Retired federal judge John Gleeson was recently appointed by U.S. District Judge Emmet Sullivan to argue against dismissal of the case against former National Security Adviser Michael Flynn and to advise him on whether the court should substitute its own charge of charge for Flynn for now claiming innocence. I have been highly critical of Sullivan’s orders and particularly the importation of third parties to make arguments that neither party supports in a criminal case. Now Gleeson has filed a brief that confirms the worst fears that many of us had about his appointment. Gleeson assails what he called “a trumped-up accusation of government misconduct.” The ultimate position advocated in Gleeson’s arguments would be a nightmare for criminal defendants, criminal defense counsel and civil libertarians. Indeed, as discussed below, Gleeson was previously reversed as a judge for usurping the authority of prosecutors.
Gleeson actually makes the Red Queen in “Alice in Wonderland” look like an ACLU lawyer. After all she just called for “Sentence First–Verdict Afterward” Gleeson is dispensing with any need for verdict on perjury, just the sentence. However, since these arguments are viewed as inimical to the Trump Administration, many seem blind to the chilling implications.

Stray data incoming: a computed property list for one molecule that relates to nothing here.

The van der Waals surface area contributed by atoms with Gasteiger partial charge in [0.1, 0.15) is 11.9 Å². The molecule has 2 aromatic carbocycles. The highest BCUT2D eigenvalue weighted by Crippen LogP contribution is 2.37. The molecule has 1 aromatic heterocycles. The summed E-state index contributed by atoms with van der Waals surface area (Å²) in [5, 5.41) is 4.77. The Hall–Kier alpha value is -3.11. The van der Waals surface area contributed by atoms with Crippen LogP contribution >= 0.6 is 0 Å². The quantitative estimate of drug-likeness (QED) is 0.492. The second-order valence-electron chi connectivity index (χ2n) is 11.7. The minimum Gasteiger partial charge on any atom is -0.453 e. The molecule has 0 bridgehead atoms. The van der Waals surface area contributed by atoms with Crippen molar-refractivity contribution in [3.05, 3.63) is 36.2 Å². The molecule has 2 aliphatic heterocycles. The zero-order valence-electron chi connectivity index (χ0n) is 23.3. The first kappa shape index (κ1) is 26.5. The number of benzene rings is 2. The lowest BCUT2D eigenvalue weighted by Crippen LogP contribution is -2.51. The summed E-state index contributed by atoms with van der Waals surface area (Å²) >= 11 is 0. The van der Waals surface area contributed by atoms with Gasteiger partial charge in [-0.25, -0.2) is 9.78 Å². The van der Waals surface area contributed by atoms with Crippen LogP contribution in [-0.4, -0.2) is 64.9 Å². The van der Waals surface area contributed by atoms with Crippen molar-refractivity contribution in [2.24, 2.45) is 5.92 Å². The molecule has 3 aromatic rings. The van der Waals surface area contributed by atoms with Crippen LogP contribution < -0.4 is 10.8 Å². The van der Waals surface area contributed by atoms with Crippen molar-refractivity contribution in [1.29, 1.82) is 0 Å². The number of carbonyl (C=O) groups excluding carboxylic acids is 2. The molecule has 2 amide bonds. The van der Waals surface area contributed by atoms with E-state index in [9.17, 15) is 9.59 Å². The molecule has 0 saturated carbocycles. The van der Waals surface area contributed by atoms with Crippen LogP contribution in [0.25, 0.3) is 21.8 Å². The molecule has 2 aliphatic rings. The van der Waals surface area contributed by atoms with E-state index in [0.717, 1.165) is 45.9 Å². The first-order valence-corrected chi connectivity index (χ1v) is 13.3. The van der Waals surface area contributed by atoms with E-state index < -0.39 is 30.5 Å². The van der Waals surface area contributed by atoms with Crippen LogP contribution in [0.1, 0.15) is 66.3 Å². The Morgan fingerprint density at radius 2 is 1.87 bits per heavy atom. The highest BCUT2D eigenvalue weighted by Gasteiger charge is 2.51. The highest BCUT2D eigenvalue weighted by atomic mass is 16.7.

It seems that University of Chicago professors are much in the news this week. We recently discussed the controversy of posting by University of Chicago Professor Brian Leiter saying that military leaders should “depose” President Donald Trump and jail him. Now another Chicago professor is under fire. Notably, while no one called for Leiter to be fired for wistfully discussing a military coup, there is a chorus of writers and academics calling for the canning of Harald Uhlig, the senior editor of the prestigious the Journal of Political Economy. Uhlig is also the Bruce Allen and Barbara Ritzenthaler Professor in Economics at the University of Chicago. The reason is that Uhlig had the audacity to criticize Black Lives Matters and the movement to Defund The Police. Joining this effort is New York Times’ Paul Krugman, who is striking out at someone for giving his opposing view — an intolerant position that now appears to be official policy at the New York Times. It is all part of the new order where writers call for censorship, academics call for removing academic freedoms, artists call for art removal, and politicians call for dismantling police.